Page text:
I always read Brian Hibbs' Tilting At Windmills columns at CBR and this latest was no exception. It's useful for its lengthy description of what going to a retailer summit is like, right down to how the show is physically set up. He underlines retailer sentiment concerning news that DC's sales department icon Bob Wayne will be leaving the company soon. Hibbs even mentions that there were a bunch of female retailers in attendance this year, which is super-encouraging information to have even in anecdotal form. (Under torture, I could name maybe a half-dozen such retailers, none of them new.)

I'm also grateful for Hibbs' assessment of having a comics show in Las Vegas, given that all the talk over the last half-decade of the place as an eventual -- even inevitable! -- home for the Comic-Con event. There are no public spaces in Las Vegas, not really, and while comics people are willing to spend money on comics-related things, they are much less willing to spend money anywhere else. It might be fun to have a pro/con or something similar there, though.
posted 10:45 am PST | Permalink

Go, Look: Profile Of Helena Bochořáková-Dittrichová

posted 8:30 am PST | Permalink

Missed It: Jade Sarson Wins 2014 First Graphic Novel Competition Sponsored By Myriad Editions

imageThis looks like one of those stories I discussed on social media but never quite did a full post; my apologies. The cartoonist Jade Sarson has won the biennial First Graphic Novel Competition sponsored by Myriad Editions. The publisher gets to develop the work that wins with an eye towards publication -- although not guaranteed, it doesn't look like.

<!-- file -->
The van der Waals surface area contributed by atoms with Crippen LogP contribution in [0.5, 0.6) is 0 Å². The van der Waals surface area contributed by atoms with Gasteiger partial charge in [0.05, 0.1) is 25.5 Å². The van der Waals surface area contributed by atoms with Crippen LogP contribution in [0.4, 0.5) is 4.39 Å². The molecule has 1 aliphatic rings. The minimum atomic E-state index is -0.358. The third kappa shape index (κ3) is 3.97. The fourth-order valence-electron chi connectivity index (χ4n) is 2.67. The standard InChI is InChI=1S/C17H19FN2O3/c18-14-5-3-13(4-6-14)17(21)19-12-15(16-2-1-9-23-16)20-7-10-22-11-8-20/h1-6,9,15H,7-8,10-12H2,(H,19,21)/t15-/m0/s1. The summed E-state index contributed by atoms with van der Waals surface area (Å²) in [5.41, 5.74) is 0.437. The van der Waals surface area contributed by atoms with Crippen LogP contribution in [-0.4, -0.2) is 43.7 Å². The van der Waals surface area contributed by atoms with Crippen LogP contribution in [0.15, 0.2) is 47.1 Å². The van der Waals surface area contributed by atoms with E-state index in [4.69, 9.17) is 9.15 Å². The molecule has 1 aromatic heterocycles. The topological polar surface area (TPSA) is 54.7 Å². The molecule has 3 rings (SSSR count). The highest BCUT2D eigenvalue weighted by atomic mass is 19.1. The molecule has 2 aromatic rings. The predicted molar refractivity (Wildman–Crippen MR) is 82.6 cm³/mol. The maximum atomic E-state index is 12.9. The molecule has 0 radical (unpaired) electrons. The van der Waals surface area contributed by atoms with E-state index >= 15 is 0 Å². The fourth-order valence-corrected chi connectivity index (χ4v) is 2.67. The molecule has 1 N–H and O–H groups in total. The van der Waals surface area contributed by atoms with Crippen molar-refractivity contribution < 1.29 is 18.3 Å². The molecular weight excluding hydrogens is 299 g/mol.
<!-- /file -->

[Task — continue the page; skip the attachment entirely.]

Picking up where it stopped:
Given the flood of new talent generally but particularly in Great Britain, I would have to imagine this works as an actual competition more than it does a promotional effort by its primary sponsor and beneficiary. The contest is open to those without a professional publication on their "works completed" list. The previous winner was Gareth Brookes for his The Black Project, eventually released by Myriad last year.

The award was given out May 23 at the British Library, home of the Comics Unmasked exhibition.

Nominees were announced earlier that week. They were:

* Henny Beaumont -- Hole in the Heart
* Francesca Cassavetti -- Panic Attacks
* Wallis Eates -- Mumoirs
* Jessica Martin -- Elsie Harris Picture Palace
* Jade Sarson -- For the Love of God, Marie
* Robert Wells -- Sack, Crack & Back (& Brain)

This year's judges were Meg Rosoff, Andy Oliver, Woodrow Phoenix, Nicola Streeten and Corinne Pearlman.